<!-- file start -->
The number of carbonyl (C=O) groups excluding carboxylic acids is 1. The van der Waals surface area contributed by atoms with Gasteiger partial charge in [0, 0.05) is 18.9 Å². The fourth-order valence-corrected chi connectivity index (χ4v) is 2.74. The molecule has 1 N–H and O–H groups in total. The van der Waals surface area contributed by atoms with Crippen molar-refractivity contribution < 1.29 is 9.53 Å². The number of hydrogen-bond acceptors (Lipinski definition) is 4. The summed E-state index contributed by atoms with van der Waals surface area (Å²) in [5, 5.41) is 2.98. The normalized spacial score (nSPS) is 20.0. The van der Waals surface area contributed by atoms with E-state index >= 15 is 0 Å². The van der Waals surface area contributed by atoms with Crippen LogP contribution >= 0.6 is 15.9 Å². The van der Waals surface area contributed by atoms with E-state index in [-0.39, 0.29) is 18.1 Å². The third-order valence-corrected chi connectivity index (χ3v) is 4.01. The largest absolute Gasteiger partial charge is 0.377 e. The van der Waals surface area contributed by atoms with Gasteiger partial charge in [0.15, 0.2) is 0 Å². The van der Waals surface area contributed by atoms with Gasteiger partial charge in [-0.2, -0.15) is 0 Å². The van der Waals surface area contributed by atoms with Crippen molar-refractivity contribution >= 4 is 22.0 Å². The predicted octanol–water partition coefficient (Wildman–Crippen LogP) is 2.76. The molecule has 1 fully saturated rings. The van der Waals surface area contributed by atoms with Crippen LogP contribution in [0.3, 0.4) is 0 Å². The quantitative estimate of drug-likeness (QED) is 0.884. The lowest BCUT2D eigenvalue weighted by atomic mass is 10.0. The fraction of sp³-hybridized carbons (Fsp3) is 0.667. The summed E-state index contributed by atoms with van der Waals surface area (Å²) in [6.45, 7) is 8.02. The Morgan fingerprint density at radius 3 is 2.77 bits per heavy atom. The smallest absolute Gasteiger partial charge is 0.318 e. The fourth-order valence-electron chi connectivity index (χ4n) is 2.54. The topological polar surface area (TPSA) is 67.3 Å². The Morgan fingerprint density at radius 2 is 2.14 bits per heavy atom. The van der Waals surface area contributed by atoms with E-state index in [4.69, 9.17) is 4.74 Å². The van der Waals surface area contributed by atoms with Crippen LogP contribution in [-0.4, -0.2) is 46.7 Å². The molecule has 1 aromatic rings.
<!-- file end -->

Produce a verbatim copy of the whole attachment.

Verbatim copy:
The number of carbonyl (C=O) groups excluding carboxylic acids is 1. The van der Waals surface area contributed by atoms with Gasteiger partial charge in [0, 0.05) is 18.9 Å². The fourth-order valence-corrected chi connectivity index (χ4v) is 2.74. The molecule has 1 N–H and O–H groups in total. The van der Waals surface area contributed by atoms with Crippen molar-refractivity contribution < 1.29 is 9.53 Å². The number of hydrogen-bond acceptors (Lipinski definition) is 4. The summed E-state index contributed by atoms with van der Waals surface area (Å²) in [5, 5.41) is 2.98. The normalized spacial score (nSPS) is 20.0. The van der Waals surface area contributed by atoms with E-state index >= 15 is 0 Å². The van der Waals surface area contributed by atoms with Crippen LogP contribution >= 0.6 is 15.9 Å². The van der Waals surface area contributed by atoms with E-state index in [-0.39, 0.29) is 18.1 Å². The third-order valence-corrected chi connectivity index (χ3v) is 4.01. The largest absolute Gasteiger partial charge is 0.377 e. The van der Waals surface area contributed by atoms with Gasteiger partial charge in [0.15, 0.2) is 0 Å². The van der Waals surface area contributed by atoms with Gasteiger partial charge in [-0.2, -0.15) is 0 Å². The van der Waals surface area contributed by atoms with Crippen molar-refractivity contribution >= 4 is 22.0 Å². The predicted octanol–water partition coefficient (Wildman–Crippen LogP) is 2.76. The molecule has 1 fully saturated rings. The van der Waals surface area contributed by atoms with Crippen LogP contribution in [0.3, 0.4) is 0 Å². The quantitative estimate of drug-likeness (QED) is 0.884. The lowest BCUT2D eigenvalue weighted by atomic mass is 10.0. The fraction of sp³-hybridized carbons (Fsp3) is 0.667. The summed E-state index contributed by atoms with van der Waals surface area (Å²) in [6.45, 7) is 8.02. The Morgan fingerprint density at radius 3 is 2.77 bits per heavy atom. The smallest absolute Gasteiger partial charge is 0.318 e. The fourth-order valence-electron chi connectivity index (χ4n) is 2.54. The topological polar surface area (TPSA) is 67.3 Å². The Morgan fingerprint density at radius 2 is 2.14 bits per heavy atom. The van der Waals surface area contributed by atoms with E-state index in [4.69, 9.17) is 4.74 Å². The van der Waals surface area contributed by atoms with Crippen LogP contribution in [-0.4, -0.2) is 46.7 Å². The molecule has 1 aromatic rings.